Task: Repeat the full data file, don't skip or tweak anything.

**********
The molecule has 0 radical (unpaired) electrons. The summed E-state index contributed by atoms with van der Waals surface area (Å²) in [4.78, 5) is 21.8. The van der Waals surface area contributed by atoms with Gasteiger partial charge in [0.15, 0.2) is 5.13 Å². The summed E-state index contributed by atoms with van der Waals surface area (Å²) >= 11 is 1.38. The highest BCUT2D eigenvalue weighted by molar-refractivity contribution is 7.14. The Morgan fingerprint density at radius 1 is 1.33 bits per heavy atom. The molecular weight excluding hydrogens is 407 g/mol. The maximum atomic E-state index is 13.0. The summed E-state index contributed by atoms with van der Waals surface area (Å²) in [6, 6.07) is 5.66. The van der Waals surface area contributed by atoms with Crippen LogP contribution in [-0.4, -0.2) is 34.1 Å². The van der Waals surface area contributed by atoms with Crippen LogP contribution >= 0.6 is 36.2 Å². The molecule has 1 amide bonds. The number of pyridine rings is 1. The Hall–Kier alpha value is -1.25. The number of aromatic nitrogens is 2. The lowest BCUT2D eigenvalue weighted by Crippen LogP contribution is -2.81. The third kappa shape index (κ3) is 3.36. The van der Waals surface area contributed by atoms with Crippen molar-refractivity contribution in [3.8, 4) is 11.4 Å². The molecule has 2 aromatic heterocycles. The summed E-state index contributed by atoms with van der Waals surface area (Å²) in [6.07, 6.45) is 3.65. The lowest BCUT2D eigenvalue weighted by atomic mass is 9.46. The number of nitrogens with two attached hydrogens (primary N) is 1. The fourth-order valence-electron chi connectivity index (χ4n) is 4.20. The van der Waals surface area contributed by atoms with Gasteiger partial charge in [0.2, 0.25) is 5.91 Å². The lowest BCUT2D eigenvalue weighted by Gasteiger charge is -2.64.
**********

The molecule has 0 radical (unpaired) electrons. The summed E-state index contributed by atoms with van der Waals surface area (Å²) in [4.78, 5) is 21.8. The van der Waals surface area contributed by atoms with Gasteiger partial charge in [0.15, 0.2) is 5.13 Å². The summed E-state index contributed by atoms with van der Waals surface area (Å²) >= 11 is 1.38. The highest BCUT2D eigenvalue weighted by molar-refractivity contribution is 7.14. The Morgan fingerprint density at radius 1 is 1.33 bits per heavy atom. The molecular weight excluding hydrogens is 407 g/mol. The maximum atomic E-state index is 13.0. The summed E-state index contributed by atoms with van der Waals surface area (Å²) in [6, 6.07) is 5.66. The van der Waals surface area contributed by atoms with Crippen LogP contribution in [-0.4, -0.2) is 34.1 Å². The van der Waals surface area contributed by atoms with Crippen LogP contribution >= 0.6 is 36.2 Å². The molecule has 1 amide bonds. The number of pyridine rings is 1. The Hall–Kier alpha value is -1.25. The number of aromatic nitrogens is 2. The lowest BCUT2D eigenvalue weighted by Crippen LogP contribution is -2.81. The third kappa shape index (κ3) is 3.36. The van der Waals surface area contributed by atoms with Crippen molar-refractivity contribution in [3.8, 4) is 11.4 Å². The molecule has 2 aromatic heterocycles. The summed E-state index contributed by atoms with van der Waals surface area (Å²) in [6.07, 6.45) is 3.65. The lowest BCUT2D eigenvalue weighted by atomic mass is 9.46. The number of nitrogens with two attached hydrogens (primary N) is 1. The fourth-order valence-electron chi connectivity index (χ4n) is 4.20. The van der Waals surface area contributed by atoms with Gasteiger partial charge in [0.2, 0.25) is 5.91 Å². The lowest BCUT2D eigenvalue weighted by Gasteiger charge is -2.64.